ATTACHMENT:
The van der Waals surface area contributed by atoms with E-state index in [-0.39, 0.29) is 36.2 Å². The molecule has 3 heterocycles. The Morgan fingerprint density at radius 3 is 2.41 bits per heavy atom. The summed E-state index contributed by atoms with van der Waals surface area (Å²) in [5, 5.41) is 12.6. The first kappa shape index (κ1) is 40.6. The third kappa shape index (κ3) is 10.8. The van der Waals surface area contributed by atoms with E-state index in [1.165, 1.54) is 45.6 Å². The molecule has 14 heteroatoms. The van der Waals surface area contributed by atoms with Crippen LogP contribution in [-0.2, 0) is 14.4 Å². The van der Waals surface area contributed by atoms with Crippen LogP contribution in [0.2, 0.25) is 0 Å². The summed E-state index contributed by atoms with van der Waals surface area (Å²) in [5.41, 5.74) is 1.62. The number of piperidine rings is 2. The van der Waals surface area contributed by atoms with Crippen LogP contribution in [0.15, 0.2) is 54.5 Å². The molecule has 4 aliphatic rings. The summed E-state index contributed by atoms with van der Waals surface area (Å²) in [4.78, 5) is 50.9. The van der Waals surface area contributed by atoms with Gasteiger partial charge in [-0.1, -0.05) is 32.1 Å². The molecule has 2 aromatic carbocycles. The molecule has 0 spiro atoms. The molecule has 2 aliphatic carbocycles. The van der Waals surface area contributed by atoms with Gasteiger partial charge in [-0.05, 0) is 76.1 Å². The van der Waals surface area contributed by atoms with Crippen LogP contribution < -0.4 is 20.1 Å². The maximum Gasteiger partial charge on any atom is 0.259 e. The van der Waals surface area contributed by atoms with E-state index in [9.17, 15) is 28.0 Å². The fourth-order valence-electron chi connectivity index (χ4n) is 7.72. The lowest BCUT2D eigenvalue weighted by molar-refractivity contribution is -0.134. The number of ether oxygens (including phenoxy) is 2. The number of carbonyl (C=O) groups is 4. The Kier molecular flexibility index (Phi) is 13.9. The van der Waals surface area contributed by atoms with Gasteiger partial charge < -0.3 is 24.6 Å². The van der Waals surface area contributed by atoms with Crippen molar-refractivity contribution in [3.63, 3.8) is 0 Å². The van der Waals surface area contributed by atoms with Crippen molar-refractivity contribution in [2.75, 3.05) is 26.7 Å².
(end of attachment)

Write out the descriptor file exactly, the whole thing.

The van der Waals surface area contributed by atoms with E-state index in [-0.39, 0.29) is 36.2 Å². The molecule has 3 heterocycles. The Morgan fingerprint density at radius 3 is 2.41 bits per heavy atom. The summed E-state index contributed by atoms with van der Waals surface area (Å²) in [5, 5.41) is 12.6. The first kappa shape index (κ1) is 40.6. The third kappa shape index (κ3) is 10.8. The van der Waals surface area contributed by atoms with E-state index in [1.165, 1.54) is 45.6 Å². The molecule has 14 heteroatoms. The van der Waals surface area contributed by atoms with Crippen LogP contribution in [-0.2, 0) is 14.4 Å². The van der Waals surface area contributed by atoms with Crippen LogP contribution in [0.2, 0.25) is 0 Å². The summed E-state index contributed by atoms with van der Waals surface area (Å²) in [5.41, 5.74) is 1.62. The number of piperidine rings is 2. The van der Waals surface area contributed by atoms with Crippen LogP contribution in [0.15, 0.2) is 54.5 Å². The molecule has 4 aliphatic rings. The summed E-state index contributed by atoms with van der Waals surface area (Å²) in [4.78, 5) is 50.9. The van der Waals surface area contributed by atoms with Gasteiger partial charge in [-0.1, -0.05) is 32.1 Å². The molecule has 2 aromatic carbocycles. The molecule has 0 spiro atoms. The molecule has 2 aliphatic carbocycles. The van der Waals surface area contributed by atoms with Gasteiger partial charge in [-0.05, 0) is 76.1 Å². The van der Waals surface area contributed by atoms with Crippen LogP contribution < -0.4 is 20.1 Å². The maximum Gasteiger partial charge on any atom is 0.259 e. The van der Waals surface area contributed by atoms with E-state index in [9.17, 15) is 28.0 Å². The fourth-order valence-electron chi connectivity index (χ4n) is 7.72. The lowest BCUT2D eigenvalue weighted by molar-refractivity contribution is -0.134. The number of ether oxygens (including phenoxy) is 2. The number of carbonyl (C=O) groups is 4. The Kier molecular flexibility index (Phi) is 13.9. The van der Waals surface area contributed by atoms with Gasteiger partial charge < -0.3 is 24.6 Å². The van der Waals surface area contributed by atoms with Crippen molar-refractivity contribution in [3.63, 3.8) is 0 Å². The van der Waals surface area contributed by atoms with Crippen molar-refractivity contribution in [2.75, 3.05) is 26.7 Å².